Photographer:Fotograaf: archive Centre Céramique
MAASTRICHT. Throughout the centuries, atlases have been more than just navigation tools. They can also be works of art, tell a story about how the world was depicted at that time, and hint at the opinions of the cartographer. Jonathan Stockhorst, master’s student of Art, Literature and Society, spent the last few months researching the 96 atlases of the University Library, Centre Céramique and the Regional Historical Archive. This resulted in an exhibition at the Maastricht Antiquarian Book & Print Fair last weekend, to be followed up by a mini-exhibition in Centre Céramique.
“It was a completely new field for me,” says Stockhorst. “I’m not a historian. So I started by listing them – researching their importance and looking for background information about the makers.” One of the most interesting atlases is the Mercator Atlas Minor from 1630. Its maker, Gerard Mercator, was famous for the technique that he used to depict the surface of the earth on a flat page. This particular copy, from the Centre Céramique collection, is the first Dutch edition with early maps of Japan and Korea. “It’s a pocket edition of the grand Atlas sivecosmographicæ. The University Library has one of those in its collection. The colouring of every single copy is unique. They were only printed on demand and the buyer could choose the colours. Unfortunately, we couldn’t use it in the exhibition because it’s being digitalised.”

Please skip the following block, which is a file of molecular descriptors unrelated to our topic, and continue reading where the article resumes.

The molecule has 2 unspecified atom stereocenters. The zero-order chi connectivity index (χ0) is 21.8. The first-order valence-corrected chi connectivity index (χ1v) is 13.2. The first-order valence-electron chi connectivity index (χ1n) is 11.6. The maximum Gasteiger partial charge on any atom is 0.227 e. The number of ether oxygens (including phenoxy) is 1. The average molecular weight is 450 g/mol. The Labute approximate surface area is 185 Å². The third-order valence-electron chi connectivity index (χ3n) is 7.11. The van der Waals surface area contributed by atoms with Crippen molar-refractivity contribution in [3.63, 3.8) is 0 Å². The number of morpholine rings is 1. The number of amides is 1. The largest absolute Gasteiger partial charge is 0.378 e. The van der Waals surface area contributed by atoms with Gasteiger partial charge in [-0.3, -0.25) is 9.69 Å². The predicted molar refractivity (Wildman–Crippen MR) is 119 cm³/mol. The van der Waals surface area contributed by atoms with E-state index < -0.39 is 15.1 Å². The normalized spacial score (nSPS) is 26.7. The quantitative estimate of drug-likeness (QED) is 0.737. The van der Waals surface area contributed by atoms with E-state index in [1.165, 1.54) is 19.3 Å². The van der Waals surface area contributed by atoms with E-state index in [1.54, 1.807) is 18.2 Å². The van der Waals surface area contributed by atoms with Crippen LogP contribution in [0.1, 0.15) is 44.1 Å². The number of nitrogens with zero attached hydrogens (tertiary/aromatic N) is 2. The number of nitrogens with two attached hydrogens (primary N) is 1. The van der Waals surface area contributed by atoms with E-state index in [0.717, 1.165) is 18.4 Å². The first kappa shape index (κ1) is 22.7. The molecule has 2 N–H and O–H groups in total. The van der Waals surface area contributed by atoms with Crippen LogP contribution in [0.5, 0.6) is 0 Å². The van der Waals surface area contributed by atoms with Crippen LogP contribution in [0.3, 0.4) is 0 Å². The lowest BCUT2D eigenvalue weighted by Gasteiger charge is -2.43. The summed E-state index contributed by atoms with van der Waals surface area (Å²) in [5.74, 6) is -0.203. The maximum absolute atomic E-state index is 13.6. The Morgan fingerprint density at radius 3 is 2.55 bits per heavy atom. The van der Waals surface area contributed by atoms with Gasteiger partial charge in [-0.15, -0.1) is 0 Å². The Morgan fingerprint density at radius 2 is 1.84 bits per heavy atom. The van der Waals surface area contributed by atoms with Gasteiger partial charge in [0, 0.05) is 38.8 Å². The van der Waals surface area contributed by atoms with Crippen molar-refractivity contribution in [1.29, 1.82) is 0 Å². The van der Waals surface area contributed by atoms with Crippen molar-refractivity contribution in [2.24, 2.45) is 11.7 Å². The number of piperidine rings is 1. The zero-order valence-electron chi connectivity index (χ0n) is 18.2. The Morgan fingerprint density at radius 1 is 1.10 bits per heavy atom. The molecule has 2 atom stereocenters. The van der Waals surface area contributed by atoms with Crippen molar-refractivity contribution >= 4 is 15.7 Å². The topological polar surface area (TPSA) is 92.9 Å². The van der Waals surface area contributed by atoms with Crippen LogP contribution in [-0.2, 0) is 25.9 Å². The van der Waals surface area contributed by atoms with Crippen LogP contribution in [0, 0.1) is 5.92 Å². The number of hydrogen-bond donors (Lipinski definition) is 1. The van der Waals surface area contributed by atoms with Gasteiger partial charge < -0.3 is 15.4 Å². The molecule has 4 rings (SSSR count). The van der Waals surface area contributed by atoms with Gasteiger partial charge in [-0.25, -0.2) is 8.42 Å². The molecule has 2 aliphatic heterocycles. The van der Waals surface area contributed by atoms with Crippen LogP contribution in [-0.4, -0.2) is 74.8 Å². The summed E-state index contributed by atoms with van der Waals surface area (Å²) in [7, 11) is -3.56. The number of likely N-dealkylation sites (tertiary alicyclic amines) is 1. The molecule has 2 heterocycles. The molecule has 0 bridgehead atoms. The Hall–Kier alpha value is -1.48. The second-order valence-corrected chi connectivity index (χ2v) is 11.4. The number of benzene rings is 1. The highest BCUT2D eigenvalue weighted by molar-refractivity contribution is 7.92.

Accuracy was very important to the cartographers. “From 1600 onwards, their maps are very close to what we know now. It was a game changer for navigation. For the first time, you could draw a line on a map and say this is where I want to go.” But the atlases also tell small stories. “They would draw native plants and animals on the continents, or people in traditional clothing. One cartographer was afraid the Turks would destroy his work. That’s why he drew as many people as possible in his atlas – very strict Muslims aren’t allowed to look at pictures of people. He reasoned that if they couldn’t look at it, they couldn’t destroy it.”
The mini-exhibition in Centre Céramique (13 March – 13 May) focuses on maps of America. “With each map you see how their knowledge grew. People would go on expeditions, sailing to the same place from different directions to map an area. In the beginning, cartographers had to use their imagination, because not all of America had been discovered yet. They thought, for instance, that California was an island.”